Subliminal Automation Kenosha WI

By applying what I call "subliminalautomation," you can hold listeners' attentionwithout resorting to abrupt shifts. The idea isto use very small brush strokes to keep a partchanging continuously but subtly.

Carthage College
(800) 351-4058
Kenosha WI
Kenosha, WI

Data Provided by:
University of Wisconsin - Parkside
(262) 595-2355
Kenosha WI
Kenosha, WI

Data Provided by:
College of Lake Country
(847) 223-6601
Grayslake IL
Grayslake, IL

Data Provided by:
College of Lake County (College of Lake County - Music Program)
(847) 543-2551
19351 West Washington Street
Grayslake, IL
 
Carthage College
(800) 351-4058
Kenosha WI
Kenosha, WI

Data Provided by:
University of Wisconsin - Parkside
PO Box 2000
Kenosha, WI
 
Prarie School Summer Chamber Music Workshop
(262) 260-7213
Racine WI
Racine, WI

Data Provided by:
College of Lake Country
19351 W. Washington St.
Grayslake, IL
 
University of Wisconsin -Milwaukee
(414) 229-2222
Milwaukee WI
Milwaukee, WI

Data Provided by:
University of Wisconsin - Parkside
(262) 595-2355
Kenosha WI
Kenosha, WI

Data Provided by:
Data Provided by:

Subliminal Automation

As one of Brian Eno’s ObliqueStrategies cards states, “Repetition is a formof change.” For dance music, this isn’t merely astrategy, but a mantra. However, the fact of thematter is — unless your audience’s intoxicantsare extremely good — too much repetitiongets old fast. Too little, and you risk breaking the spell you’re casting on the dance floor.

The most common technique for keeping a riff interesting is to dramatically morph the synths and effects, creating crescendos andpeaks to enhance the listener’s journey. Thisis well-suited to progressive dance, sometypes of house, and of course, trance. Butdrastic or sweeping changes don’t always mesh with the tech and minimal genres.

By applying what I call “subliminalautomation,” you can hold listeners’ attention without resorting to abrupt shifts. The idea isto use very small brush strokes to keep a part changing continuously but subtly. To illustratethis, we’ll automate an analog-style square wave riff over a beat from Loopmasters’ JoeyYoungman library. The end result is a cyclingriff that keeps tickling the ear, while leaving sonic space for embellishments in the drumsand other synth bits.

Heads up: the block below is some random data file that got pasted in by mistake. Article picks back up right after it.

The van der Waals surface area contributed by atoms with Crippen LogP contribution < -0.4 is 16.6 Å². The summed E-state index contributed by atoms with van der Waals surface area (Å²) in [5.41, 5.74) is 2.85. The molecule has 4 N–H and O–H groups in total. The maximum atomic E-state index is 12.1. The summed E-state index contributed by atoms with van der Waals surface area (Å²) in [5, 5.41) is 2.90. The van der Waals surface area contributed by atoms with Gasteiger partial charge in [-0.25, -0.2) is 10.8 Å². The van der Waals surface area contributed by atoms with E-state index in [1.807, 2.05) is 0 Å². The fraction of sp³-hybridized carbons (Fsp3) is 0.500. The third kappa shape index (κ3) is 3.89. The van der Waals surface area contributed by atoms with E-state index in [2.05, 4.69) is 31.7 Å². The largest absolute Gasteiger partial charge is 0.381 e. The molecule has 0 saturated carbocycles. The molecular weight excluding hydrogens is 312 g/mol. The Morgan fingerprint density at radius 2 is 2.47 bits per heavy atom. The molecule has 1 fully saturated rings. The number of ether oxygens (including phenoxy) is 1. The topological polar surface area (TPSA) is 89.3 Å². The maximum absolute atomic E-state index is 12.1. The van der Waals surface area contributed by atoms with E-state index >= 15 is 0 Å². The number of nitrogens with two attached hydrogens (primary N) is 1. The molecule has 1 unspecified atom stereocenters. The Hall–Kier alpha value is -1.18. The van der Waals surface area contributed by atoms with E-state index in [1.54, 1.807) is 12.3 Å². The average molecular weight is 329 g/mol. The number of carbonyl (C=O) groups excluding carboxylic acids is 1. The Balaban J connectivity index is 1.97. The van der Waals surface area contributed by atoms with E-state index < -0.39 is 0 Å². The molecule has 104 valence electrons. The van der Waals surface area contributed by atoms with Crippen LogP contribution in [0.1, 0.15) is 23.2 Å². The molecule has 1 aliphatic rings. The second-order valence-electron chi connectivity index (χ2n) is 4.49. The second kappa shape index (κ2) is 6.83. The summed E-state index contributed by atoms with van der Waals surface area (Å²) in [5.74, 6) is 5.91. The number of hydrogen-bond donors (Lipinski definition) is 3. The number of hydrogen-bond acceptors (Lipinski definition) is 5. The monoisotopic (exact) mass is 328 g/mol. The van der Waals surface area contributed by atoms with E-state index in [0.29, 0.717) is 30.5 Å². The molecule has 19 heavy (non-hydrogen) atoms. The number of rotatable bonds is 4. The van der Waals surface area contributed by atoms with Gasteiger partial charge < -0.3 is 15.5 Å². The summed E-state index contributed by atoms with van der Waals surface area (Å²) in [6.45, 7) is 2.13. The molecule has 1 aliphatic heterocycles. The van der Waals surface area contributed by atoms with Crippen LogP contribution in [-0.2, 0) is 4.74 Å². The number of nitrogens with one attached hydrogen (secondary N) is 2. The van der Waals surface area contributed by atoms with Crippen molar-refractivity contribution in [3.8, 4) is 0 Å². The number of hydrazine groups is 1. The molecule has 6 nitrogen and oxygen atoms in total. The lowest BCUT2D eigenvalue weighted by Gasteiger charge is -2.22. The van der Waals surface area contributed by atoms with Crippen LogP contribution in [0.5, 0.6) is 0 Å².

0.001_StrobeStep 1. Create a simple riff with a sound that’s not too complex and has a bitof room to morph subtly. Here’s the isolated square wave riff, created withFXpansion’s Strobe synth from DCAM Synth Squad (reviewed Nov. ’09).

0.002_FilterAutoStep 2. Let’s start with a touch of filter automation. Inthis example (using Ableton Live), we’ve lowered thecutoff ever so slightly, then put a slight peak at themiddle of the eight-bar loop.

0.003_SawAutoStep 3. To change the wave shape slightly, we’llblend in a bit of sawtooth twice, with peaks atbar 3 and bar 7.

0.004_SustainAutoStep 4. Another useful parameter to automate is theenvelope sustain level. Large shifts are great forbuilding peaks and crescendos. A tiny amount addsjust a dash of flavor.

0.005_NoiseAutoStep 5. As a final touch, we’ll blend in a bit of noise. Aswith sustain and filter, a little goes a long way. For thepeaks, you can get a lot crazier, as we’ve discussed inprevious columns.

Click here to read the rest of the article from Keyboard Magazine

 
Subscribe Live Bookmarks Advertise Contact Us Privacy Policy Terms & Conditions
 



 
Keybord Magazine is a trademark of New Bay Media, LLC. All material published on www.keyboardmag.com is copyrighted @2009 by New Bay Media, LLC. All rights reserved